On Monday, the dollar rose to a month high in Asia. An impending disaster at indebted developer China Evergrande contributed to an already tense environment.
Investors are expecting the Federal Reserve to take another step toward tapering this week.
The euro EUR=EBS sank 0.1 percent to $1.1710, its lowest since late August. Trade was limited by holidays in Japan, China, and South Korea. The Australian dollar AUD=D3 sank 0.5 percent to a three-week bottom of $0.7227, while sterling GBP=D3 and the New Zealand dollar NZD=D3 also plunged to multi-week lows as the greenback rose. The dollar index =USD increased 0.1 percent to 93.356, its highest level since August 23.
The US dollar is experiencing a bit of a bounce,” said Westpac analyst Imre Speizer. The yen JPY=EBS maintained steady, rising 0.1 percent to 109.88 per dollar. At the same time, equity markets fell on fears that an Evergrande collapse might spark a more significant crisis. HK is in debt to the tune of $300 billion. It has an $83.5 million bond interest payment due on Thursday and announced on Sunday that it had begun repaying confident investors with real estate.
Sterling was down 0.1 percent at $1.3709 at 0330 GMT, while the kiwi was down 0.14 percent at $0.7024. The dollar gained ground versus the currencies of emerging nations while cryptocurrencies sank.
This week sees a slew of central bank meetings, but traders’ primary focus is on the Fed, where hopes for a tapering signal keep the dollar bought.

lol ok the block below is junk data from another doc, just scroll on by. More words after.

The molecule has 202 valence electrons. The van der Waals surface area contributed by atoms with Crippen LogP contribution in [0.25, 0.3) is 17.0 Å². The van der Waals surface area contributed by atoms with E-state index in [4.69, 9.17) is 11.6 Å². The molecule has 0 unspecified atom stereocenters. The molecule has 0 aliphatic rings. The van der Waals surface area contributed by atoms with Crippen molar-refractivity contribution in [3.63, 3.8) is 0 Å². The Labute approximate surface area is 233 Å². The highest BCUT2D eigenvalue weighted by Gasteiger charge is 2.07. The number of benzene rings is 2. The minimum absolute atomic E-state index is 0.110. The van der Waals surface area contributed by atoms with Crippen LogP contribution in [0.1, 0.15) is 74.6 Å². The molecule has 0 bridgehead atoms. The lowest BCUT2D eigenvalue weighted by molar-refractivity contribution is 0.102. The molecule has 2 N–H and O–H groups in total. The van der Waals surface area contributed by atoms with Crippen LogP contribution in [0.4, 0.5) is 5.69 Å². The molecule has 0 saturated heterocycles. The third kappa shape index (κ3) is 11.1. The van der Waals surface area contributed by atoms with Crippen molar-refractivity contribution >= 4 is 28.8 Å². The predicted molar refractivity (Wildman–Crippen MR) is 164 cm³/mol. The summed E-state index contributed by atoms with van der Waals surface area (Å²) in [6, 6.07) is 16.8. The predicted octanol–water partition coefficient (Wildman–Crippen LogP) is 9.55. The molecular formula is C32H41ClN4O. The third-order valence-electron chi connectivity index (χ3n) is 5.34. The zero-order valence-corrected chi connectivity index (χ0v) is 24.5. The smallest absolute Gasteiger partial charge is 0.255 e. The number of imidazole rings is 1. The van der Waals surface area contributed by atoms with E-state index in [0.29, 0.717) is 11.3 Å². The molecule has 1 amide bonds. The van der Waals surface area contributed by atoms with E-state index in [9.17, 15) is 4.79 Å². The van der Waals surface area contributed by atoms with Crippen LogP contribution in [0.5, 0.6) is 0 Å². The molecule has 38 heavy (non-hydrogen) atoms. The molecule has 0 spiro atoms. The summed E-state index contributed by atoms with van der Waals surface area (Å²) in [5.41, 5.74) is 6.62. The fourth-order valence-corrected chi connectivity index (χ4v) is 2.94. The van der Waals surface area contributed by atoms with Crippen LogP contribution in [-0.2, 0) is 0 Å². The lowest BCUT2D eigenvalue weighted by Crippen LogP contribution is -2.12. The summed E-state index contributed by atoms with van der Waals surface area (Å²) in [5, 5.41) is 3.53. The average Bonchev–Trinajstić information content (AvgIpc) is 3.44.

The Fed closes a two-day meeting on Wednesday, expecting that it will remain with broad tapering plans for this year, but would not provide details or a schedule for at least a month. Rising US rates, which rose for the fourth week in a row at the 10-year tenor last week US10YT=RR, suggest the possibility of a hawkish surprise or a shift in estimates to show hikes as soon as 2022, both of which might strengthen the dollar.
Dollar bulls would be hoping for the dot plot to reflect a 2022 lift-off, according to analysts at Singapore’s OCBC Bank. It would be an extension of the hawkish-Fed, dollar-positive narrative, which had peaked in August. The Bank of England is anticipated to leave policy settings intact. However, if the bank adopts a hawkish tone or more members push for asset purchase tapering, traders see the potential for pound gains.
The Bank of Japan, which has remained firmly dovish, is unlikely to change policy on Wednesday. However, Norway’s Norges Bank is poised to become the first G10 central bank to hike interest rates a day later.
On Monday, the Norwegian crown NOK= fell with oil and surging to a three-week low of 8.7499 per dollar.
The oil-sensitive Canadian dollar CAD=D3 was also under pressure ahead of Monday’s election, which polls show will give incumbent Prime Minister Justin Trudeau an advantage.